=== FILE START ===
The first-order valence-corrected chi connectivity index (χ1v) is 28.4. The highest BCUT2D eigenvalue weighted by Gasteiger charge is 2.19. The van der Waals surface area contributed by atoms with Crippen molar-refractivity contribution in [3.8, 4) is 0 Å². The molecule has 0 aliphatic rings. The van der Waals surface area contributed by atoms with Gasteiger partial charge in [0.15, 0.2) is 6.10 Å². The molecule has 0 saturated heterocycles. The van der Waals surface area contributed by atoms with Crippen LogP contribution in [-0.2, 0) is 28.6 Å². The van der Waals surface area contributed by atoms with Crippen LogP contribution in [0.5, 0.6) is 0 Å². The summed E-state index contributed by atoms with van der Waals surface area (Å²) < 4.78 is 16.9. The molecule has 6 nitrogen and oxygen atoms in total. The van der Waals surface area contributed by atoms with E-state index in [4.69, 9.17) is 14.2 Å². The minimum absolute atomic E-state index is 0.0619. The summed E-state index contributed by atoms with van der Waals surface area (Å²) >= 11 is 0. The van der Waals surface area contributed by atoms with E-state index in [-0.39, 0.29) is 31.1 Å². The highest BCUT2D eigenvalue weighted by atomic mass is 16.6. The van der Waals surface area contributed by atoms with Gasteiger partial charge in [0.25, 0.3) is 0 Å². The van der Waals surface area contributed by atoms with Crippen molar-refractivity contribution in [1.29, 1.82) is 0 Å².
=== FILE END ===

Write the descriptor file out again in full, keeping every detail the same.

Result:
The first-order valence-corrected chi connectivity index (χ1v) is 28.4. The highest BCUT2D eigenvalue weighted by Gasteiger charge is 2.19. The van der Waals surface area contributed by atoms with Crippen molar-refractivity contribution in [3.8, 4) is 0 Å². The molecule has 0 aliphatic rings. The van der Waals surface area contributed by atoms with Gasteiger partial charge in [0.15, 0.2) is 6.10 Å². The molecule has 0 saturated heterocycles. The van der Waals surface area contributed by atoms with Crippen LogP contribution in [-0.2, 0) is 28.6 Å². The van der Waals surface area contributed by atoms with Crippen LogP contribution in [0.5, 0.6) is 0 Å². The summed E-state index contributed by atoms with van der Waals surface area (Å²) < 4.78 is 16.9. The molecule has 6 nitrogen and oxygen atoms in total. The van der Waals surface area contributed by atoms with E-state index in [4.69, 9.17) is 14.2 Å². The minimum absolute atomic E-state index is 0.0619. The summed E-state index contributed by atoms with van der Waals surface area (Å²) >= 11 is 0. The van der Waals surface area contributed by atoms with E-state index in [-0.39, 0.29) is 31.1 Å². The highest BCUT2D eigenvalue weighted by atomic mass is 16.6. The van der Waals surface area contributed by atoms with Gasteiger partial charge in [0.25, 0.3) is 0 Å². The van der Waals surface area contributed by atoms with Crippen molar-refractivity contribution in [1.29, 1.82) is 0 Å².